|160.||There is a good account of this family in James Riker, Harlem … its early annals (New York, 1881), pp. 142-3 n., and a very bad one in Teunis G. Bergen, Kings County (New York, 1881), pp. 37-9. The 1726 will of Barent Blom (WNYHS 3:172), of Flushing, mentions his wife “Famettie Blom.” While Riker and Bergen give only her first name, she has been called a daughter of Gerrit Janse Snedeker (or Snediker) and Elsje Teunise Nyssen, of whom the latter’s family is treated in John Reynolds Totten, “Jan Cornelis Buys … Teunis Nyssen … Roelof Willemszen,” NYGBR 66 (1935): 225-37, where she is mentioned on p. 235. This identification is lent credence by the facts that Barent named a son Gerrit, and that two of his other children, Abraham (1703) and Isaac (1709), had Snedeker sponsors at their baptisms.
Barent Blom had a close contemporary in the Barent Blom of Bedford, in Brooklyn, who made a will in 1756 without mentioning a wife, she being presumably deceased (WNHYS 5:118-19). Bergen, in his inimitable manner, gets the two testators completely confused (Kings County, p. 38). Riker and Bergen are probably correct in his stating that this other Barent was a son of Claes Barentse Blom and Elisabeth Paulus [Denkersen], for his will mentions a daughter Elizabeth and (unnoticed by Bergen) a son Nicholas (= Claes). Riker noted the coincidence that this man’s wife was also a Femmetje. We suspect they were the “Barent Blom and Femmetje Fardon his wife” who served as baptismal sponsors for a member of the Fardon Family in the New York Dutch Church on 30 Aug. 1727 (BDC 477), and the woman is further mentioned as “my daughter Femmittie, wife of Barent Bloom” in the 1740 will of “Jacob Fardon, of Scrallinburgh, in Bergen County, New Jersey, yeoman, being very ancient” (WNYHS 3:423-4). If the phraseology of the will is given credence the woman’s husband must then have still been alive, eliminating the testator of 1726 from consideration. This, and the fact that the testator of 1756 had a son named Jacob, support the proposed identification. Jacob Fardon (or Ferdon or Verdon) and his wife Femmetje Willems (NYM: 44), perhaps a Westervelt, are discussed by Bergen in King’s County, 112-13, and figure briefly in NYGBR 94 (1963): 39.
|161.||She should be distinguished from the “Femmetje Bloem, j.d.” who m. 3 June 1748 “Jacob Snedecker, j.m.,” the marriage record (in the register of the Flatbush Dutch Church) stating that they were “both from New Lands [recte Lots?], and married there.” This would be a very late first marriage for the present woman, and would more plausibly relate to the daughter Femmetje named in the 1756 will of Barent Blom of Bedford.|
|164.||See Teunis G. Bergen, The Bergen Family, 1st (New York, 1866), pp. 63 ff.; greatly expanded in the 2nd ed. (Albany, 1876), pp. 142-143 (which contains an incorrect suggestion as to the parentage of Marritje, wife of Theunis Bergen), 153-4 ff.; Barbara A. Barth, “The family of Dirck Janszen Woertman of Brooklyn Ferry,” pt. 1, NYGBR 132 (2001): 137-46, at pp. 141-42; pt. 2, NYGBR 133 (2002): 137-46, at p. 138, where the identity of Marritje Woertman, wife of Theunis Bergen, is established. He must be distinguished from a Dirck Bergen, of Brooklyn, who made a will in 1759 mentioning wife Deborah (WNHYS 5:385), and who would appear on onomastic grounds to have been the Dirk Bergen bapt. 5 March 1718 in the New York Dutch Church, son of Hans Bergen and Rachel Bensen, and mentioned as the minor son “Derick Bergen” in the 1731 will of Hans Bergen, of Brooklyn (WNYHS 3:62-3). He is accepted as such in The Bergen Family, 2nd ed. (1876), pp. 228-30.|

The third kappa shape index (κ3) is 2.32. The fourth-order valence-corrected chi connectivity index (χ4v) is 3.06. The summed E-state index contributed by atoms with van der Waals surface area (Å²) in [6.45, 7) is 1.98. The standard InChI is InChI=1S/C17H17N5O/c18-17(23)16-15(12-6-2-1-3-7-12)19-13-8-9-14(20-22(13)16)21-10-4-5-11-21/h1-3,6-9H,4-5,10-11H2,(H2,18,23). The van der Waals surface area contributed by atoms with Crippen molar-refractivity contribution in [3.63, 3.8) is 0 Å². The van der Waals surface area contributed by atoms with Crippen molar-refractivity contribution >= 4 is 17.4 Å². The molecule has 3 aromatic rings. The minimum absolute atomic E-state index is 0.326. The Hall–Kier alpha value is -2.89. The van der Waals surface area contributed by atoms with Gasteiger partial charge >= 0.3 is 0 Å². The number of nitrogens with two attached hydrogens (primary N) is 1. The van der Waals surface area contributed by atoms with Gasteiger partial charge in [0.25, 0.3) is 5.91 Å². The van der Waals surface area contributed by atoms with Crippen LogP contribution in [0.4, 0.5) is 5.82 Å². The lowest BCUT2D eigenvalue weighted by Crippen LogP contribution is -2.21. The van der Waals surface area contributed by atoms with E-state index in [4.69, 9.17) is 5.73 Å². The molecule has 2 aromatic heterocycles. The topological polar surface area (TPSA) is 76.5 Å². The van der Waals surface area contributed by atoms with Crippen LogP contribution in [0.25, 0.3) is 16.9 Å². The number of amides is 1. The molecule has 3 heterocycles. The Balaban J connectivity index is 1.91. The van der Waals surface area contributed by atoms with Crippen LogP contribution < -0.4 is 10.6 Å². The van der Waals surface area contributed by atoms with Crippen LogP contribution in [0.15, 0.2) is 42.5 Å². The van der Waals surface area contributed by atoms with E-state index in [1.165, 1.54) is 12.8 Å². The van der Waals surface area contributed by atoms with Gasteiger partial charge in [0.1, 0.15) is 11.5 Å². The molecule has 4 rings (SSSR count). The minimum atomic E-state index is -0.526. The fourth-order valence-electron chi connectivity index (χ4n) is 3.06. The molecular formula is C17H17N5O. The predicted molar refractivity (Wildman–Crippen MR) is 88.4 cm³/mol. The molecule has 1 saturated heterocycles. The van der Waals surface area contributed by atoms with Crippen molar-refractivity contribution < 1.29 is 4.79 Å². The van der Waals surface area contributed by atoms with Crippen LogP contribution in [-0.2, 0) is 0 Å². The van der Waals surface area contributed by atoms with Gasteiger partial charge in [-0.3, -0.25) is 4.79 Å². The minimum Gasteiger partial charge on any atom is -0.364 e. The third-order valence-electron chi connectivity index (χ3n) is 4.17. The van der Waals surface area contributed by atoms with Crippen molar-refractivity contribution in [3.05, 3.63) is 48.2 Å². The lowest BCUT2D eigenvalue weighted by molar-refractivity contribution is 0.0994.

|166.||Bergen, The Bergen Family, 2nd ed. (1876), pp. 153-5.|
|167.||See Frank J. Doherty, “The Burtis Family,” in Settlers of the Beekman Patent, Dutchess County…, III (1995), 1-14, at pp. 2-5.|
|168.||LDS Ancestral File, not checked against original record|
|170.||Bergen, The Bergen Family, 2nd (1876), pp. 286-7, citing Lib. 34, p. 421, con., King’s county register’s office.|
|171.||See Walter Kenneth Griffin, “The Dutcher Family …,” pt. 3, NYGBR 41 (1910): 44-54, at p. 47.|
|173.||NYM 164, where his bride is called “Catharine Bush.”|
|174.||John Griffin Wood, “The Ter Bos Family,” MS in the New York Public Library, written prior to 1939; this reference was kindly brought to our attention by Tom Terbush. This connection is also noted in Thorn Dickinson, “Early history of the Thorne family of Long Island,” pt. 6, NYGBR 93 (1962): 85-97, at p. 95 (repr. in Genealogies of Long Island Families, 2:193-205).|
|175.||Records of Crum Elbow Precinct, 22, 23, 24, 29.|
|176.||NYGBR 69 (1938): 80, 81.|
|177.||See the transcription in J. Wilson Poucher & Helen Wilkinson Reynolds, Old Gravestones of Dutchess County, New York (Collections of the Dutchess County Historical Society, II, 1924), p. 238.|
|178.||Wallace McLeod, The family of Richard Vanderburgh of Richmond Hill (1797-1869) ([Toronto], 1962), 4 (where however his wife’s surname is misprinted “Tabor”).|
|179.||Eighteenth Century Records of … Rombout Precinct, p. 27.|
|180.||NYGBR 7 (1876):46.|
|181.||The querist just quoted, who calls her husband a judge, assigns Hannah an impossible birthdate of 1783, which a respondent suggested might instead have been her marriage date (NYGBR 26:93).|
|182.||The best account of this family would appear to be Katherine Mimmack, Biographical Sketches of the Bailey-Myer-Mason Families (1908), which reproduces a portrait of William Bailey facing p. 18. On Col. John Bailey (1732-1806) see Eugene Augustus Hoffman, Genealogy of the Hoffman family: descendants of Martin Hoffman, with biographical notes (New York, 1899), 207. John Bailey is called “the first man to hoist the revolutionary flag in New York,” in the memoir of William’s son Theodorus in The Twentieth Century Biographical Dictionary of Notable Americans, vol. 1 (1904).|